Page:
Michael Beasley
A new lawsuit by Michael Beasley, pictured left, alleges that he received improper benefits as a high school and college basketball player. REUTERS

A new lawsuit by NBA player Michael Beasley alleges that an agent offered him improper benefits while he played college basketball at Kansas State.

The lawsuit, first reported on by The Washington Post, says that Bell Sports Inc. president Joel Bell bankrolled Curtis Malone's DC Assault AAU program in order for Malone to steer the highly-regarded player to Bell when it came time to sign with an agent.

The lawsuit -- a countersuit to Bell's lawsuit that Beasley fired him to avoid paying a commission -- alleges that Beasley's mother, Fatima Smith, was provided money to influence Beasley on certain decisions. It alleges that she was first given money to join her son on AAU road trips, but soon she was having car payments made for her.

In June 2007, a man whom Malone had introduced to Smith - but whom the suit does not name - paid for Smith's moving expenses to Kansas and made a lump-sum payment to cover the first six months of her rent while she was there, the Washington Post reported on Wednesday.

Beasley played for Malone's DC Assault program during high school before playing a single season at Kansas State. Beasley, considered by many to be a top basketball recruit in high school, had initially committed to UNC-Charlotte before reneging on his commitment and signing with Kansas State instead.

The common denominator between UNC-Charlotte and Kansas State? Former Assault coach Dalonte Hill.

Beasley first committed to Charlotte when Hill was an assistant under head coach Bobby Lutz, but reneged once Hill left for Kansas State. Hill, currently an assistant coach at Maryland, denied knowledge of any improper benefits.

No, Fatima had a full-time job, Hill said. It was not like she moved to Kansas and stopped working. She continued to work. She had a family, so I never assumed. She didn't buy a house. She rented a house, which later some kids rented. So I didn't think it was extra. Normal living.

Instead Hill says that it was his closeness with Beasley that led to the top basketball player deciding to follow him seemingly wherever he went. Hill admitted in a summer interview with the Post that Beasley likely would have went to Maryland had former head coach Gary Williams hired him.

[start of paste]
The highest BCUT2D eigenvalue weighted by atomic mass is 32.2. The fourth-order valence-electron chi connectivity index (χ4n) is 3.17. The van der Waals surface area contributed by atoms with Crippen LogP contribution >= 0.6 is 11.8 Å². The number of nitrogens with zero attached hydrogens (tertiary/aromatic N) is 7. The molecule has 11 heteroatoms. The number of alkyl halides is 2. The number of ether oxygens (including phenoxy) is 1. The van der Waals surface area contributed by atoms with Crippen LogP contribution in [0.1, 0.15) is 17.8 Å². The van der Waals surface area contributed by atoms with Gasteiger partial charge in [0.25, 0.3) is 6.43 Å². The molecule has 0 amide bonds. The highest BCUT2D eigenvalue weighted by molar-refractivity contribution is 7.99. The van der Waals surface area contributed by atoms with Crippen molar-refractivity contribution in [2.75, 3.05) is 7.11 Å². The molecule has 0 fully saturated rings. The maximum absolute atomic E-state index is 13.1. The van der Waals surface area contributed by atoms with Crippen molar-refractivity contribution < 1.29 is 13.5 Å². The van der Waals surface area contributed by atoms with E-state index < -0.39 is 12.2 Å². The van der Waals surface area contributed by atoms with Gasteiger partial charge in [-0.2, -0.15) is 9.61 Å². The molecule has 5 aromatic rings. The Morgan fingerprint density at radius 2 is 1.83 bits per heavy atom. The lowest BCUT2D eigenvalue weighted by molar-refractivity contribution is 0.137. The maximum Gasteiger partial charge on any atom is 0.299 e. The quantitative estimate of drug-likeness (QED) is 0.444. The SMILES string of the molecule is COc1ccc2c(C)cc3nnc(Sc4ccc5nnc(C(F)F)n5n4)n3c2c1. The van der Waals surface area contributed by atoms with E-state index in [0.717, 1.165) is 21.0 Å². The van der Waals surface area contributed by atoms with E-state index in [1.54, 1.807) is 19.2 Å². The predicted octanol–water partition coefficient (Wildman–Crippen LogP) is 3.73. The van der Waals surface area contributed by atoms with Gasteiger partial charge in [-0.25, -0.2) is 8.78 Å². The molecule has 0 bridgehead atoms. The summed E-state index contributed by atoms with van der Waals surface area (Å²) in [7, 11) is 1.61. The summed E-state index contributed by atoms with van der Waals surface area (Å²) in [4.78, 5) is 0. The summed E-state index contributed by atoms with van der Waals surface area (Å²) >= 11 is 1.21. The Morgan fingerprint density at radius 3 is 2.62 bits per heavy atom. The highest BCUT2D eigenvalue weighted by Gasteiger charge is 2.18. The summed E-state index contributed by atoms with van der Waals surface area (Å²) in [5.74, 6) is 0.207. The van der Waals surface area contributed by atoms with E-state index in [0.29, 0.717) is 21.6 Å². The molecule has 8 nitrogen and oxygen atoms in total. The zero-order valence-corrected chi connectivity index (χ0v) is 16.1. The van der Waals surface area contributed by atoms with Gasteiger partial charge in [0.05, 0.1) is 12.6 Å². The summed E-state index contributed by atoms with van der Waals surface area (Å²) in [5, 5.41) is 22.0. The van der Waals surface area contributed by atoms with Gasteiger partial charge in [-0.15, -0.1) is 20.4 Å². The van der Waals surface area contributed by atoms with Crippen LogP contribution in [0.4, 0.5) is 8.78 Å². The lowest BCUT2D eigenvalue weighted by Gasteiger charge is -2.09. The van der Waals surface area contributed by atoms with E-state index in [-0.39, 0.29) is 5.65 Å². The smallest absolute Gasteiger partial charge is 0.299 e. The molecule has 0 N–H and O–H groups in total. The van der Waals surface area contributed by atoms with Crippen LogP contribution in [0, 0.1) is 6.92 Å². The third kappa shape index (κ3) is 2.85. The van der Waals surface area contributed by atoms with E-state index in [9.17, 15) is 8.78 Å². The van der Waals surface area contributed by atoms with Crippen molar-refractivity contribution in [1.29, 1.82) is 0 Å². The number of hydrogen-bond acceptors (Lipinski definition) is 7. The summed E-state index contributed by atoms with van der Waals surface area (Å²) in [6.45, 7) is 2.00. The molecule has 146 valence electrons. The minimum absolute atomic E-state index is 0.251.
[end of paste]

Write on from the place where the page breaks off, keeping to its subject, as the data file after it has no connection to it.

This type of agent to runner to high profile high school athlete relationship is commonplace in college basketball, according to Yahoo Sports' Dan Wetzel.

Agents routinely donate money to AAU programs, which are often set up as non-profits, in order to get an early foothold and future talent, Wetzel wrote. College coaches often use professional sports agents to assist in the recruiting process.

ESPN recruiting analyst Dave Telep recently penned a piece entitled, The Guide to Dirty Recruiting, which hit on many of the issues that Beasley's lawsuit address. Telep wrote that one of the biggest issues facing the NCAA is the influence of agents and runners -- similar to Bell and Malone in this instance. Telep remarked on hearing stories about agents paying for cellphones, Beats by Dr. Dre headphones, car bills and more to secure a player's rights.

More importantly, Telep writes that even if a school claims to be unaware of an agent's influence, the school is still complicit.

To think that the head coach or at the very least his assistants don't know the circumstances would be too naïve, Telep wrote. Other coaches will point out these instances to me, and if those coaches know, and I know, then surely the coaches of the team pursuing the player know there's an outside influence.

Still, they will pursue him. In the process, they'll want to try to establish plausible deniability to show they weren't part of the deal with the agent and didn't cheat to land the player.